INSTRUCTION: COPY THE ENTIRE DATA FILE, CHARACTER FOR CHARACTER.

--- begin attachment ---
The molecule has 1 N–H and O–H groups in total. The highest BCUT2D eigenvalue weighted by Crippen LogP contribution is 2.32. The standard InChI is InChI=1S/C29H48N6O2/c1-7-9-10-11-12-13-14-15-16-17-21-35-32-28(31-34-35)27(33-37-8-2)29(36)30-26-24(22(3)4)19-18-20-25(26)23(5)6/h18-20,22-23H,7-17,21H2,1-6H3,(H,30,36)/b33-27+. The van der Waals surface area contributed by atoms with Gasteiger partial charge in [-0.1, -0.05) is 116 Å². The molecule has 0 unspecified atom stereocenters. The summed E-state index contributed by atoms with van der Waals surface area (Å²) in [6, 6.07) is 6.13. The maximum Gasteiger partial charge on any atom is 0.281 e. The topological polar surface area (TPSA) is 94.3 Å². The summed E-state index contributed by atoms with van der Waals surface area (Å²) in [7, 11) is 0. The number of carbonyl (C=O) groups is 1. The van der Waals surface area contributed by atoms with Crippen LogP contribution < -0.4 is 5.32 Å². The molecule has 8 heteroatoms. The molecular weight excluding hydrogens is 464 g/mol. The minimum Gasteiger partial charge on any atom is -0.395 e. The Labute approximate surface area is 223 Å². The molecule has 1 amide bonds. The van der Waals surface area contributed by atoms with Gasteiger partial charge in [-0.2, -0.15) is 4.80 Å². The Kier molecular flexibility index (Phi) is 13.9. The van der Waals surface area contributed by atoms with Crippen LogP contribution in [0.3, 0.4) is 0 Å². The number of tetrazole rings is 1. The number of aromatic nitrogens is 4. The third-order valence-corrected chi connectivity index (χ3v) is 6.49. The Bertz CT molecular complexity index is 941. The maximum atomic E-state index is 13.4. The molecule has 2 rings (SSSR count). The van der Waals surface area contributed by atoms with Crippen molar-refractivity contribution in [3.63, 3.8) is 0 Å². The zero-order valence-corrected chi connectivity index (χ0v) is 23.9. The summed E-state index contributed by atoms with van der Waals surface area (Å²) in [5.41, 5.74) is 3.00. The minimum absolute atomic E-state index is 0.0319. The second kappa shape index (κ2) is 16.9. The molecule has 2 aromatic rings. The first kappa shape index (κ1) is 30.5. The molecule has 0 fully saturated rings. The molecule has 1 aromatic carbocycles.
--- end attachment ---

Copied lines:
The molecule has 1 N–H and O–H groups in total. The highest BCUT2D eigenvalue weighted by Crippen LogP contribution is 2.32. The standard InChI is InChI=1S/C29H48N6O2/c1-7-9-10-11-12-13-14-15-16-17-21-35-32-28(31-34-35)27(33-37-8-2)29(36)30-26-24(22(3)4)19-18-20-25(26)23(5)6/h18-20,22-23H,7-17,21H2,1-6H3,(H,30,36)/b33-27+. The van der Waals surface area contributed by atoms with Gasteiger partial charge in [-0.1, -0.05) is 116 Å². The molecule has 0 unspecified atom stereocenters. The summed E-state index contributed by atoms with van der Waals surface area (Å²) in [6, 6.07) is 6.13. The maximum Gasteiger partial charge on any atom is 0.281 e. The topological polar surface area (TPSA) is 94.3 Å². The summed E-state index contributed by atoms with van der Waals surface area (Å²) in [7, 11) is 0. The number of carbonyl (C=O) groups is 1. The van der Waals surface area contributed by atoms with Crippen LogP contribution < -0.4 is 5.32 Å². The molecule has 8 heteroatoms. The molecular weight excluding hydrogens is 464 g/mol. The minimum Gasteiger partial charge on any atom is -0.395 e. The Labute approximate surface area is 223 Å². The molecule has 1 amide bonds. The van der Waals surface area contributed by atoms with Gasteiger partial charge in [-0.2, -0.15) is 4.80 Å². The Kier molecular flexibility index (Phi) is 13.9. The van der Waals surface area contributed by atoms with Crippen LogP contribution in [0.3, 0.4) is 0 Å². The number of tetrazole rings is 1. The number of aromatic nitrogens is 4. The third-order valence-corrected chi connectivity index (χ3v) is 6.49. The Bertz CT molecular complexity index is 941. The maximum atomic E-state index is 13.4. The molecule has 2 rings (SSSR count). The van der Waals surface area contributed by atoms with Crippen molar-refractivity contribution in [3.63, 3.8) is 0 Å². The zero-order valence-corrected chi connectivity index (χ0v) is 23.9. The summed E-state index contributed by atoms with van der Waals surface area (Å²) in [5.41, 5.74) is 3.00. The minimum absolute atomic E-state index is 0.0319. The second kappa shape index (κ2) is 16.9. The molecule has 2 aromatic rings. The first kappa shape index (κ1) is 30.5. The molecule has 0 fully saturated rings. The molecule has 1 aromatic carbocycles.